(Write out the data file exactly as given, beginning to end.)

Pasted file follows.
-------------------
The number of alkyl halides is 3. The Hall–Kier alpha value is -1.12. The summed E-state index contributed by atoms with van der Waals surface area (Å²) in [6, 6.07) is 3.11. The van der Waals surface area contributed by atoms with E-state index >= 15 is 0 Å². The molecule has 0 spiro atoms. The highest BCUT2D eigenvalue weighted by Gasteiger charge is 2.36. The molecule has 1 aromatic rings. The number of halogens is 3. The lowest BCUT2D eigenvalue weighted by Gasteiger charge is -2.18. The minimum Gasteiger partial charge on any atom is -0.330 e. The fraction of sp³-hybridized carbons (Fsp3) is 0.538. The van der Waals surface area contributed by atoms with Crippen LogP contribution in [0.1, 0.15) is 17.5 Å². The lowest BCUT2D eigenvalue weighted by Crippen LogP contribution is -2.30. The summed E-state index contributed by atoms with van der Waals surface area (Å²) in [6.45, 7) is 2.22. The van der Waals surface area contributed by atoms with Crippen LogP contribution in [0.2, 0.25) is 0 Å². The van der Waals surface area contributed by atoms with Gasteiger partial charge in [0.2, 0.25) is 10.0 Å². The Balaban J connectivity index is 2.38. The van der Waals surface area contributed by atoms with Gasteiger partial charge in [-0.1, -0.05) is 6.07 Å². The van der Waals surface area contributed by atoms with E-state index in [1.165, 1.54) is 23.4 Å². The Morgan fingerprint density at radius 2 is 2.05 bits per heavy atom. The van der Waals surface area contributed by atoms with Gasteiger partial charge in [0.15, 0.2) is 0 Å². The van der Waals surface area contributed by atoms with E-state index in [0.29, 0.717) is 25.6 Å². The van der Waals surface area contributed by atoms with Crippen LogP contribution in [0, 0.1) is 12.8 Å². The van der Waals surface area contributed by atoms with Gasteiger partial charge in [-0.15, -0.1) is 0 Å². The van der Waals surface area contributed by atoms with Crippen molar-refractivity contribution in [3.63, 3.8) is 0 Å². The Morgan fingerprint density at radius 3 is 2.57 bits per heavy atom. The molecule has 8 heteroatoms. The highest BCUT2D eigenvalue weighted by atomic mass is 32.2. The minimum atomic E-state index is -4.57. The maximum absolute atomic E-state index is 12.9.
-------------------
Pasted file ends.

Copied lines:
The number of alkyl halides is 3. The Hall–Kier alpha value is -1.12. The summed E-state index contributed by atoms with van der Waals surface area (Å²) in [6, 6.07) is 3.11. The van der Waals surface area contributed by atoms with E-state index >= 15 is 0 Å². The molecule has 0 spiro atoms. The highest BCUT2D eigenvalue weighted by Gasteiger charge is 2.36. The molecule has 1 aromatic rings. The number of halogens is 3. The lowest BCUT2D eigenvalue weighted by Gasteiger charge is -2.18. The minimum Gasteiger partial charge on any atom is -0.330 e. The fraction of sp³-hybridized carbons (Fsp3) is 0.538. The van der Waals surface area contributed by atoms with Crippen LogP contribution in [0.1, 0.15) is 17.5 Å². The lowest BCUT2D eigenvalue weighted by Crippen LogP contribution is -2.30. The summed E-state index contributed by atoms with van der Waals surface area (Å²) in [6.45, 7) is 2.22. The van der Waals surface area contributed by atoms with Crippen LogP contribution in [0.2, 0.25) is 0 Å². The van der Waals surface area contributed by atoms with Gasteiger partial charge in [0.2, 0.25) is 10.0 Å². The Balaban J connectivity index is 2.38. The van der Waals surface area contributed by atoms with Gasteiger partial charge in [-0.1, -0.05) is 6.07 Å². The van der Waals surface area contributed by atoms with E-state index in [1.165, 1.54) is 23.4 Å². The Morgan fingerprint density at radius 2 is 2.05 bits per heavy atom. The van der Waals surface area contributed by atoms with Gasteiger partial charge in [0.15, 0.2) is 0 Å². The van der Waals surface area contributed by atoms with E-state index in [0.29, 0.717) is 25.6 Å². The van der Waals surface area contributed by atoms with Crippen LogP contribution in [0, 0.1) is 12.8 Å². The van der Waals surface area contributed by atoms with Gasteiger partial charge in [-0.15, -0.1) is 0 Å². The van der Waals surface area contributed by atoms with Crippen molar-refractivity contribution in [3.63, 3.8) is 0 Å². The Morgan fingerprint density at radius 3 is 2.57 bits per heavy atom. The molecule has 8 heteroatoms. The highest BCUT2D eigenvalue weighted by atomic mass is 32.2. The minimum atomic E-state index is -4.57. The maximum absolute atomic E-state index is 12.9.